Obituary: Professor Derek Russell Davis

Click to follow
The Independent Online
Derek Russell Davis, psychiatrist, born 20 April 1914, Honorary Psychiatrist United Cambridge Hospitals 1948-62, Reader in Clinical Psychology Cambridge University 1950-58, Director of Medical Psychology Laboratory and Reader in Medical Psychology 1958-62, Norah Cooke-Hurle Professor of Mental Health Bristol University and Honorary Consultant Psychiatrist United Bristol Hospitals 1962-79, married 1939 Marit Iversen (one son, one daughter), died Bristol 3 February 1993.

THE ONE word which best describes Derek Russell Davis is radical: radical in his desire to go to the root of things, and as a reformer, most particularly of the psychiatric profession.

His personal demeanour was not radical, but that of the formal professional - not for him the open shirt and breezy style of some psychiatrists. He stoically lived with an arthritic spine which gave him a slightly bent stature, not helped by his strong steel NHS specs. But this was all a disguise as he had a most humane touch and was deeply concerned with damaged and disordered lives in his practice and teaching.

His early career after school at Stowe, and a traditional medical education at Cambridge and the Middlesex Hospital, was unusual because he threw in his lot with the Cambridge psychologists as experimentalist and researcher. He thus avoided the often constricting process which many young psychiatrists followed. By the time he was consultant psychiatrist, aged 36, in Cambridge his style of penetrating enquiry and belief in humane scientific approaches had been formed.

His Lectureship and Readership in Cambridge was in psychopathology - understanding the psychological roots of disturbance - and he taught Cambridge psychologist undergraduates and young psychiatrists for 13 years. At that time there was no formal medical-school framework for psychiatry but he fostered a critical mind in the young psychiatric registrars passing through the system - not always to the pleasure of his consultant colleagues.

He wrote a text on psychopathology at this time which went into four editions between 1957 and 1984, but his clinical and scientific ideas were moving away from the laboratory and into family and the community. It was at this time in 1958 that we met when I was a young psychologist researching some of these matters. His opportunity to spread his radical brand of patient- centred psychiatry came with his appointment to the first Chair in Mental Health at Bristol Medical School in 1962. Here he took every opportunity of an expansive time to set up a full service based, not in the distant mental hospital, but in the downtown teaching hospitals.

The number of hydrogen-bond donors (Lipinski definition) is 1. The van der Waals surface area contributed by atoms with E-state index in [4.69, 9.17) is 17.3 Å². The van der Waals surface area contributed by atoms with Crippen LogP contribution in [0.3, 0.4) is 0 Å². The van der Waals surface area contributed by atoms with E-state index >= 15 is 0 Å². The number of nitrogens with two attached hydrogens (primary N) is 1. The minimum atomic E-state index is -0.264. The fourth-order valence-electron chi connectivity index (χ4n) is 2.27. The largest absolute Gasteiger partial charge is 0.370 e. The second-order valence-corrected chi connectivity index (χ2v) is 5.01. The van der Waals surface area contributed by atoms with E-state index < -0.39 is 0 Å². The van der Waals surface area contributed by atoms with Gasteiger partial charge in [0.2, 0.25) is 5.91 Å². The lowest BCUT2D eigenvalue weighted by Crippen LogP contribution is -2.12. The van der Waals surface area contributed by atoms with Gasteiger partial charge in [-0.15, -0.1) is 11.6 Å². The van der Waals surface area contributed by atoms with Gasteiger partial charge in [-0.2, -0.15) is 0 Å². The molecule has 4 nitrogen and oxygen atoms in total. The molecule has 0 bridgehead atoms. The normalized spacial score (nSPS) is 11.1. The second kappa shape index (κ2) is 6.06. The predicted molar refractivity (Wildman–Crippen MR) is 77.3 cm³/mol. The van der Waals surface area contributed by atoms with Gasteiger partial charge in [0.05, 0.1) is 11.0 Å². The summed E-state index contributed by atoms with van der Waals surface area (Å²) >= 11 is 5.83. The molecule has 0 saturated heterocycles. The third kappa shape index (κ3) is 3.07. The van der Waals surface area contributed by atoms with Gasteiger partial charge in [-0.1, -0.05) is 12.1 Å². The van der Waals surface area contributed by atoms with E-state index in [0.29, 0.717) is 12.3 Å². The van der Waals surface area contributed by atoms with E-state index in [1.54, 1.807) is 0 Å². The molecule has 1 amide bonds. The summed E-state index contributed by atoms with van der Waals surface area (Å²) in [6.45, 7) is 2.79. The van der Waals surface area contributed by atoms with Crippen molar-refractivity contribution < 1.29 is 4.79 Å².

Together with a group of like-minded medical professors he helped reform the curriculum towards whole-person medical care in which the study of human behaviour played a new role, quite novel in British medical-school teaching. His new department was remarkably open both to ideas and people. The staff was multidisciplinary, including psychiatrists, psychologists, and sociologists, all of whom were equally important. But he also encouraged and arranged mental-health teaching for other students of human care in Bristol. He believed psychiatry was much too important to be practised only by specialist doctors.

During the 1970s he was able to persuade a wider audience of his views in national committees and commissions. Fortunately his very considerable energy allowed him time to pursue his passion for the theatre, further enhanced during his active retirement. As a result he published Scenes of Madness: a psychiatrist at the theatre (1991) which he said had taken him 25 years to write. He came to believe that playwrights (particularly Ibsen) often had greater insights to offer about human behaviour than people like himself.

In his later years he became more radical in his ideas and gave great service to Mind (the mental health campaign) both as council member, adviser and vigorous expert witness for people whom he considered had been damaged by the psychiatric machine.

Derek Russell Davis was a generous man who helped both his colleagues and his patients without fuss and total lack of pomposity. He was an eminently social person who kept an open house presided over by his gracious Norwegian wife, Marit, who supported him so ably and helped him to keep working through his last illness. His radical scholarly spirit will live on in the work of many colleagues and friends.